In France, the fine detection of the delta variant was difficult, as it had already been for the alpha variant, because only a small number of samples responding positive to a Covid-19 detection test are sequenced. On the other hand, screening for particular mutations among almost all of the positive tests made it possible to compensate for this lack of precision and to obtain results quickly.

Analyzes of screening tests carried out up to June 8 indicated that this variant already represented nearly 10% of cases in Île-de-France in mid-June, and that it seemed to have a fairly pronounced transmission advantage compared to other circulating viruses.

The more detailed analyzes carried out with data running up to June 21 showed that the delta variant had in France a transmission advantage of around 70% over the alpha variant in several regions.

The good news is that vaccination protects well against alpha variant infection (according to British data, 30% reduction in risk with one dose and 80% with two doses) and protects extremely well against severe forms (reduction risk of 80% with one dose and 95% with two doses). This explains why the propagation of this variant is observed mainly within younger populations, less vaccinated.

What measures to take?

Today, we have all the cards in hand to prevent the hospital services from being under pressure again in the near future. Vaccination is crucial because it protects extremely effectively against severe forms. But it cannot be enough, for several reasons.

On the one hand, because to completely relax protective measures and return to pre-2020 health measures in urban centers, more than 80% of the French population will have to be vaccinated (remember that if 95% of adults are vaccinated in France, this corresponds to 75% of the total population). On the other hand, even if the most vulnerable will probably be protected in the fall, allowing this virus to circulate massively among the youngest could have a health impact that is difficult to estimate, given the high virulence of the alpha variant and unknowns related to Long Covid.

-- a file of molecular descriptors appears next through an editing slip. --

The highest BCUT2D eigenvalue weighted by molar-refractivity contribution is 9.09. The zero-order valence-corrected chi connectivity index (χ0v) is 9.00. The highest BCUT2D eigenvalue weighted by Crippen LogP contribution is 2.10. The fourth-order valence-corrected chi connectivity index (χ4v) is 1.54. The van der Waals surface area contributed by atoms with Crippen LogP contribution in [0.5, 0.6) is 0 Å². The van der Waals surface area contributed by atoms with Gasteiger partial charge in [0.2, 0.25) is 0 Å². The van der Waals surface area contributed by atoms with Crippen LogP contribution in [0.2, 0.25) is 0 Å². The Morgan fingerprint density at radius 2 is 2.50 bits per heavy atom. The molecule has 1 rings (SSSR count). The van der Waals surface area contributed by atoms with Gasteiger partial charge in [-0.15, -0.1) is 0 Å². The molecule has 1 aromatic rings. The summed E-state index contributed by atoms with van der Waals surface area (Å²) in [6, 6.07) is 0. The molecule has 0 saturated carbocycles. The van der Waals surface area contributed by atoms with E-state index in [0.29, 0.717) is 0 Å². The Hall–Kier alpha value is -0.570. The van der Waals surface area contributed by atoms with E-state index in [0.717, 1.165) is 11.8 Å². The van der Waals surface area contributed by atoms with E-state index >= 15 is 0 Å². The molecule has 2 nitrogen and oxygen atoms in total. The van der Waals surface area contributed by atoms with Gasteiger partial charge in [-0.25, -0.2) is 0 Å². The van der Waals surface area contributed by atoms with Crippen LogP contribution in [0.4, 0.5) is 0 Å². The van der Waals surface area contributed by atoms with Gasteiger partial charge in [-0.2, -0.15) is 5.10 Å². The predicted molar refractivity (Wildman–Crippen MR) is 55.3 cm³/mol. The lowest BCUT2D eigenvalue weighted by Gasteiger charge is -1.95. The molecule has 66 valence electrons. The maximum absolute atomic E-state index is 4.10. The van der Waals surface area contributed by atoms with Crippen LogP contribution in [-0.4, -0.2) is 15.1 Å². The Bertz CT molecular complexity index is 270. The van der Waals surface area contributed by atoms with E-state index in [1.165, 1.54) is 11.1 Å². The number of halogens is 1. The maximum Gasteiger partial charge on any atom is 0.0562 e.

In addition, although this virus kills little in the youngest, the current figures indicate according to the sources of 1 to 6 deaths per 100.000 infections in 15-19 year olds. Finally, as long as SARS-CoV-2 spreads widely, new variants will continue to emerge and, no surprise to evolutionary biologists, this virus has not turned benign. On the contrary, the most contagious variants also seem to be the most virulent.

We must therefore avoid repeating the mistakes of summer 2020, and take advantage of the low incidence (less than 3 new contaminations per day on July 000 according to our estimates) to finally unlock the means to really set up a policy of testing, tracing (or retrotracing) and isolating in the field. It is also necessary to rely on the scientific arguments supporting the determining role of aerosol transmission in order to equip closed places (especially school structures) by the start of the school year with devices to reduce the risk of propagation (ventilation, ventilation, reduced gauges).

Compared to last year, we now know a lot more about how SARS-CoV-2 is spread, and we now have a range of safe and effective vaccines. This knowledge and these tools should enable us to avoid reliving a situation as degraded as the one we suffered during last fall and winter.

Samuel alizon, Research Director at CNRS, Research Institute for Development (IRD) et Mircea T. Sofonea, Lecturer in epidemiology and evolution of infectious diseases, MIVEGEC laboratory, University of Montpellier

This article is republished from The Conversation under Creative Commons license. Read theoriginal article.